I have to say, it’s definitely a good thing that this wasn’t submitted to, rather then by, the good Professor, as I feel confident saying that such assumption, and such utter failure to back up both premise and argument, would surely have earned the erstwhile student who produced such poor work a less-than-stellar grade.


  1. Obis_Sister says:

    I don’t have a problem with a black candidate, period. I wouldn’t care if he was pink with purple pokkie-dots. What I DO have a problem with is:

    :: the lack of experience – half a term as a junior senator? Give me a break!
    :: lack of sincerity and integrity.
    :: lack of backbone.

    He is not CIC material, plain and simple.

  2. bowersville says:

    Thank you Jeff. I’m as redneck white as they come. I don’t have a problem with Barack’s Harvard education.

    I have a problem with Mr. Obama’s political positions.

    Bull, I’m calling on you to get McCain off his @ss and fight for this election.

  3. John Konop says:


    Why should someone vote for McCain? And not why someone should vote against Obama.

    McCain has flip flop on Iraq like Obama

    McCain has flip flop on balancing the budget like Obama

    McCain has flip flop on abortion like Obama

    McCain has flip flop on immigration like Obama

    I am with Indy I do not get it on either side.

    You are bigger than so please do not beat me up!

  4. John Konop says:

    Hillary went too far!

    This op-ed article by Peggy Noonan summarizes why I think Billary campaign against Obama was vulgar!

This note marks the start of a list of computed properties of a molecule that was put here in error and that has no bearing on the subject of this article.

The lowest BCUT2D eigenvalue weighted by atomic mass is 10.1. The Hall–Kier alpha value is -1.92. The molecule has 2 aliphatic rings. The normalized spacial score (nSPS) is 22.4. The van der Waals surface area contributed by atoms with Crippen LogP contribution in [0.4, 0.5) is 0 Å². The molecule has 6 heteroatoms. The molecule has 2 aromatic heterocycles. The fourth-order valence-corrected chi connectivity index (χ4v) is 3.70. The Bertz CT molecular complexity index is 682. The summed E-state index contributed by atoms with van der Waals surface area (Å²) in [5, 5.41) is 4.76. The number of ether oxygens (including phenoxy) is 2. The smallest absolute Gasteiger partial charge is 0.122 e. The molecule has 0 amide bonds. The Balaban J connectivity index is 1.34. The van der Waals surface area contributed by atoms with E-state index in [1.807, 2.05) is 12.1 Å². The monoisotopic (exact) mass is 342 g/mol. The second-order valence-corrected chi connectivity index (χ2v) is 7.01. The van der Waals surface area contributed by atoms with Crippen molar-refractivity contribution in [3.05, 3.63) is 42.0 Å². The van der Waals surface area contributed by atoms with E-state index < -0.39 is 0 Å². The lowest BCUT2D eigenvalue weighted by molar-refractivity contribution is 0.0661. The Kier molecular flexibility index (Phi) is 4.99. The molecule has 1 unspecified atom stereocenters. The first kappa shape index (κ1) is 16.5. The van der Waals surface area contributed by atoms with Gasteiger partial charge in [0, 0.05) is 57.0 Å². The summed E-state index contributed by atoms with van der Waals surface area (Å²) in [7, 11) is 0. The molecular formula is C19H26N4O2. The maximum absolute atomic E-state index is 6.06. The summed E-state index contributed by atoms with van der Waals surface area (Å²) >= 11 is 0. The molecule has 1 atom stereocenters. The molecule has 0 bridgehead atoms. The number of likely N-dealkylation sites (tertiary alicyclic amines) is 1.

WSJ-This is an amazing story. The Democratic Party has a winner. It has a nominee. You know this because he has the most votes and the most elected delegates, and there’s no way, mathematically, his opponent can get past him. Even after the worst two weeks of his campaign, he blew past her by 14 in North Carolina and came within two in Indiana.

    He’s got this thing. And the Democratic Party, after this long and brutal slog, should be dancing in the streets. Party elders should be coming out on the balcony in full array, in full regalia, and telling the crowd, “Habemus nominatum”: “We have a nominee.” And the crowd below should be cheering, “Viva Obamus! Viva nominatum!”

    Instead, you know where they are, the party elders. They are in a Democratic club on Capitol Hill, slump-shouldered at the bar, having a drink and then two, in a state of what might be called depressed horror. “What are they doing to the party?” they wail. “Why are they doing this?”

    You know who they are talking about.

    read more

  5. Holly says: